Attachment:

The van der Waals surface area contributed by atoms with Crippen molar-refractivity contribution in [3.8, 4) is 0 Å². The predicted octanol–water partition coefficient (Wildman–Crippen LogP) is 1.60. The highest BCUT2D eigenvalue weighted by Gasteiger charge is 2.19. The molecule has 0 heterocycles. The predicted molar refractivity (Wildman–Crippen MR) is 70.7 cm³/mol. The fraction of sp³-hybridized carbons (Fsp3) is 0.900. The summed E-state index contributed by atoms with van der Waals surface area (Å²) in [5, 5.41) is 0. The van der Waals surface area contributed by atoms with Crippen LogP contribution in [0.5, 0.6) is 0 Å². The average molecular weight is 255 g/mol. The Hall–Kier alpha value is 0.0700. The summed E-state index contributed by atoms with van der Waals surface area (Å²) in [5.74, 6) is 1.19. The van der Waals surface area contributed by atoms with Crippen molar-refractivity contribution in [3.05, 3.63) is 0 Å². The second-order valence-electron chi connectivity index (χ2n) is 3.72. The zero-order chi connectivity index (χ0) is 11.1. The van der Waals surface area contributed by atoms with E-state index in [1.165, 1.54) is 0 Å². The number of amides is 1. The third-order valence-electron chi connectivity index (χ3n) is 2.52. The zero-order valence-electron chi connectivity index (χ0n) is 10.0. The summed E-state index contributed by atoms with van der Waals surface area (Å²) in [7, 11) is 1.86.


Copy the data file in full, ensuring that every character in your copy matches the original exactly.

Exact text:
The van der Waals surface area contributed by atoms with Crippen molar-refractivity contribution in [3.8, 4) is 0 Å². The predicted octanol–water partition coefficient (Wildman–Crippen LogP) is 1.60. The highest BCUT2D eigenvalue weighted by Gasteiger charge is 2.19. The molecule has 0 heterocycles. The predicted molar refractivity (Wildman–Crippen MR) is 70.7 cm³/mol. The fraction of sp³-hybridized carbons (Fsp3) is 0.900. The summed E-state index contributed by atoms with van der Waals surface area (Å²) in [5, 5.41) is 0. The van der Waals surface area contributed by atoms with Crippen LogP contribution in [0.5, 0.6) is 0 Å². The average molecular weight is 255 g/mol. The Hall–Kier alpha value is 0.0700. The summed E-state index contributed by atoms with van der Waals surface area (Å²) in [5.74, 6) is 1.19. The van der Waals surface area contributed by atoms with Crippen molar-refractivity contribution in [3.05, 3.63) is 0 Å². The second-order valence-electron chi connectivity index (χ2n) is 3.72. The zero-order chi connectivity index (χ0) is 11.1. The van der Waals surface area contributed by atoms with E-state index in [1.165, 1.54) is 0 Å². The number of amides is 1. The third-order valence-electron chi connectivity index (χ3n) is 2.52. The zero-order valence-electron chi connectivity index (χ0n) is 10.0. The summed E-state index contributed by atoms with van der Waals surface area (Å²) in [7, 11) is 1.86.